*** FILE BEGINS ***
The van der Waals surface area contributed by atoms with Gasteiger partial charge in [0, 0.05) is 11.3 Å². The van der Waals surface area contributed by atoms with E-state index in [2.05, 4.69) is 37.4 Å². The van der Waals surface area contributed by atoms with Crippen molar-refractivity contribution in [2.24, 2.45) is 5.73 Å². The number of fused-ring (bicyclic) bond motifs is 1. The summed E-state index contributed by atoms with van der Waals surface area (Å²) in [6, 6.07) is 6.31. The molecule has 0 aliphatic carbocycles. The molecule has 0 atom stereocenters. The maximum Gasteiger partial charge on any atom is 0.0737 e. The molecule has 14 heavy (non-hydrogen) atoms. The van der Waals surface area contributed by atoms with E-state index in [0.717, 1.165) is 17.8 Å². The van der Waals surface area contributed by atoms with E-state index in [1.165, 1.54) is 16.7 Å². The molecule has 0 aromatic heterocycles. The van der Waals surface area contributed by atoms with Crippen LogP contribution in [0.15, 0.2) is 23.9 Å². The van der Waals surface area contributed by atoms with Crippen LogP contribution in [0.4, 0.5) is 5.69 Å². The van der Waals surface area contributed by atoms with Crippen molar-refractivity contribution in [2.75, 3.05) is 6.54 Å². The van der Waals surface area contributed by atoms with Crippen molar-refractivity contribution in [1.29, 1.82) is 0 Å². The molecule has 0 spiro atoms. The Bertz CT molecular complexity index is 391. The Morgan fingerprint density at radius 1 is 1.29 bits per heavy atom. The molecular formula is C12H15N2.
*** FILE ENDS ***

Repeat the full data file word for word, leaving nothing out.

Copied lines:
The van der Waals surface area contributed by atoms with Gasteiger partial charge in [0, 0.05) is 11.3 Å². The van der Waals surface area contributed by atoms with E-state index in [2.05, 4.69) is 37.4 Å². The van der Waals surface area contributed by atoms with Crippen molar-refractivity contribution in [2.24, 2.45) is 5.73 Å². The number of fused-ring (bicyclic) bond motifs is 1. The summed E-state index contributed by atoms with van der Waals surface area (Å²) in [6, 6.07) is 6.31. The molecule has 0 aliphatic carbocycles. The molecule has 0 atom stereocenters. The maximum Gasteiger partial charge on any atom is 0.0737 e. The molecule has 14 heavy (non-hydrogen) atoms. The van der Waals surface area contributed by atoms with E-state index in [0.717, 1.165) is 17.8 Å². The van der Waals surface area contributed by atoms with E-state index in [1.165, 1.54) is 16.7 Å². The molecule has 0 aromatic heterocycles. The van der Waals surface area contributed by atoms with Crippen LogP contribution in [0.15, 0.2) is 23.9 Å². The van der Waals surface area contributed by atoms with Crippen LogP contribution in [0.4, 0.5) is 5.69 Å². The van der Waals surface area contributed by atoms with Crippen molar-refractivity contribution in [2.75, 3.05) is 6.54 Å². The van der Waals surface area contributed by atoms with Crippen molar-refractivity contribution in [1.29, 1.82) is 0 Å². The molecule has 0 spiro atoms. The Bertz CT molecular complexity index is 391. The Morgan fingerprint density at radius 1 is 1.29 bits per heavy atom. The molecular formula is C12H15N2.